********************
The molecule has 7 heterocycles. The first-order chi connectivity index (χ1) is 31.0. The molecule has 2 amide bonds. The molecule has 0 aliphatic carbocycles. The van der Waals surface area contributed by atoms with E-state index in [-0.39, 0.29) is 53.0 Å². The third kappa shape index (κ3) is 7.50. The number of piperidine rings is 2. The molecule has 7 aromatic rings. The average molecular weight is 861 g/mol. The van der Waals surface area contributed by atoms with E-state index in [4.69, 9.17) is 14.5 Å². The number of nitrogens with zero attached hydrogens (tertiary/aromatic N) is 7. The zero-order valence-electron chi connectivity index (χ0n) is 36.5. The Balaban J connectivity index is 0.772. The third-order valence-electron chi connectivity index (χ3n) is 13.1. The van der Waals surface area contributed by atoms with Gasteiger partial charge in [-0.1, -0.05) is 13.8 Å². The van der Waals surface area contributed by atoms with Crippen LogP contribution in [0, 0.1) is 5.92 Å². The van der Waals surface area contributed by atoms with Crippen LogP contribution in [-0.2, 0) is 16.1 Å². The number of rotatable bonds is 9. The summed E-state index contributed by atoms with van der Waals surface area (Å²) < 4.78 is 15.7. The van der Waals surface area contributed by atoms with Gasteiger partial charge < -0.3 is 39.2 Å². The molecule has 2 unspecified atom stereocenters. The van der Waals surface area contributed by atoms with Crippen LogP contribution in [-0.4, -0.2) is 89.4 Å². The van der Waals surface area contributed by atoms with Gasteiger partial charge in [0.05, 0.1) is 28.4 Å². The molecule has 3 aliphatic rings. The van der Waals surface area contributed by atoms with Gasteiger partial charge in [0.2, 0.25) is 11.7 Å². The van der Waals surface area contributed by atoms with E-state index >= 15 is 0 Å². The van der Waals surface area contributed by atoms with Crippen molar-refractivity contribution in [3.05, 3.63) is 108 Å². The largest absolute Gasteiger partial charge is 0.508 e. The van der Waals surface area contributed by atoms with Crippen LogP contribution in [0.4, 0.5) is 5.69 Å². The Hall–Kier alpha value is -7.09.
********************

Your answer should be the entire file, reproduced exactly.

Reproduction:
The molecule has 7 heterocycles. The first-order chi connectivity index (χ1) is 31.0. The molecule has 2 amide bonds. The molecule has 0 aliphatic carbocycles. The van der Waals surface area contributed by atoms with E-state index in [-0.39, 0.29) is 53.0 Å². The third kappa shape index (κ3) is 7.50. The number of piperidine rings is 2. The molecule has 7 aromatic rings. The average molecular weight is 861 g/mol. The van der Waals surface area contributed by atoms with E-state index in [4.69, 9.17) is 14.5 Å². The number of nitrogens with zero attached hydrogens (tertiary/aromatic N) is 7. The zero-order valence-electron chi connectivity index (χ0n) is 36.5. The Balaban J connectivity index is 0.772. The third-order valence-electron chi connectivity index (χ3n) is 13.1. The van der Waals surface area contributed by atoms with Gasteiger partial charge in [-0.1, -0.05) is 13.8 Å². The van der Waals surface area contributed by atoms with Crippen LogP contribution in [0, 0.1) is 5.92 Å². The van der Waals surface area contributed by atoms with Crippen LogP contribution in [-0.2, 0) is 16.1 Å². The number of rotatable bonds is 9. The summed E-state index contributed by atoms with van der Waals surface area (Å²) < 4.78 is 15.7. The van der Waals surface area contributed by atoms with Gasteiger partial charge < -0.3 is 39.2 Å². The molecule has 2 unspecified atom stereocenters. The van der Waals surface area contributed by atoms with Crippen LogP contribution in [-0.4, -0.2) is 89.4 Å². The van der Waals surface area contributed by atoms with Gasteiger partial charge in [0.05, 0.1) is 28.4 Å². The molecule has 3 aliphatic rings. The van der Waals surface area contributed by atoms with Gasteiger partial charge in [0.2, 0.25) is 11.7 Å². The van der Waals surface area contributed by atoms with E-state index >= 15 is 0 Å². The van der Waals surface area contributed by atoms with Crippen molar-refractivity contribution in [3.05, 3.63) is 108 Å². The largest absolute Gasteiger partial charge is 0.508 e. The van der Waals surface area contributed by atoms with Crippen LogP contribution in [0.4, 0.5) is 5.69 Å². The Hall–Kier alpha value is -7.09.